Delays to antibiotics in the emergency department and risk of mortality in children with sepsis

June 13, 2024
Is the timing of antibiotic administration associated with sepsis-attributable mortality in pediatric sepsis?

In a multicenter cohort study published in JAMA Network Open of 19515 pediatric patients with sepsis recognized within 1 hour of emergency department arrival, antibiotic administration beyond 330 minutes was associated with an increase in 3-day and 30-day sepsis-attributable mortality.

This retrospective cohort study used data from 51 US children’s hospitals in the Improving Pediatric Sepsis Outcomes collaborative. Participants included patients aged 29 days to less than 18 years with sepsis recognized within 1 hour of emergency department arrival, from January 1, 2017, through December 31, 2021. Piecewise regression was used to identify the inflection point for sepsis-attributable 3-day mortality, and logistic regression was used to evaluate odds of sepsis-attributable mortality after adjustment for potential confounders. Data analysis was performed from March 2022 to February 2024.

The primary outcome was sepsis-attributable 3-day mortality. Sepsis-attributable 30-day mortality was a secondary outcome.

A total of 19515 cases (median [IQR] age, 6 [2-12] years) were included. The median (IQR) time to antibiotic administration was 69 (47-116) minutes. The estimated time to antibiotic administration at which 3-day sepsis-attributable mortality increased was 330 minutes. Patients who received an antibiotic in less than 330 minutes (19164 patients) had sepsis-attributable 3-day mortality of 0.5% (93 patients) and 30-day mortality of 0.9% (163 patients). Patients who received antibiotics at 330 minutes or later (351 patients) had 3-day sepsis-attributable mortality of 1.2% (4 patients), 30-day mortality of 2.0% (7 patients), and increased adjusted odds of mortality at both 3 days (odds ratio, 3.44; 95% CI, 1.20-9.93; P=.02) and 30 days (odds ratio, 3.63; 95% CI, 1.59-8.30; P=.002) compared with those who received antibiotics within 330 minutes.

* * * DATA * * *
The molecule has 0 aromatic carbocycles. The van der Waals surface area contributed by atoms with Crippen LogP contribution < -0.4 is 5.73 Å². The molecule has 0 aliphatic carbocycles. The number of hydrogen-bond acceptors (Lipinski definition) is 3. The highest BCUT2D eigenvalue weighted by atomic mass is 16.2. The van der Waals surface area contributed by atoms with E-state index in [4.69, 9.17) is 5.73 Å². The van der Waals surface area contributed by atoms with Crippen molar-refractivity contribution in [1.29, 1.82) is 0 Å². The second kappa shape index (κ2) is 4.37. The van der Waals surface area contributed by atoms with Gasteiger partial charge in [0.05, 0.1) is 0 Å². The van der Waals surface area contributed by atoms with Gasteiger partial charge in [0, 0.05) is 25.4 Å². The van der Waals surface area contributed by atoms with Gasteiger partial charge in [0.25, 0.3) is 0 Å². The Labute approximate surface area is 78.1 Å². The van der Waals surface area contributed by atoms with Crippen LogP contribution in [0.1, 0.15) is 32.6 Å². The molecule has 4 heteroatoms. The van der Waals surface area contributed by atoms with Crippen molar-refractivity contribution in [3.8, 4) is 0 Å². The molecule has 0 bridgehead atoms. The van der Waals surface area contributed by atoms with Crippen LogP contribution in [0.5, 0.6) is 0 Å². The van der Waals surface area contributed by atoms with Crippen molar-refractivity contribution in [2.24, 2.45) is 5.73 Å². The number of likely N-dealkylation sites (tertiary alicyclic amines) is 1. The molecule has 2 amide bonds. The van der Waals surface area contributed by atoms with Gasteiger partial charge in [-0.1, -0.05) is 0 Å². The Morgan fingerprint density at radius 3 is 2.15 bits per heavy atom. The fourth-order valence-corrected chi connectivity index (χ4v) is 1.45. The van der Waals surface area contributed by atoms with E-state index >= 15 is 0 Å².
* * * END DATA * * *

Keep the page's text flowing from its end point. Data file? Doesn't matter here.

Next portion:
Read the full study here

Photo 55901642 © Monkey Business Images |
Photo 5763532 © Gilles Decruyenaere |
Photo 60947671 © Jarun011 |
Photo 86264954 © salinrat prasatkaew |
Photo 320485969 © Klarion7 |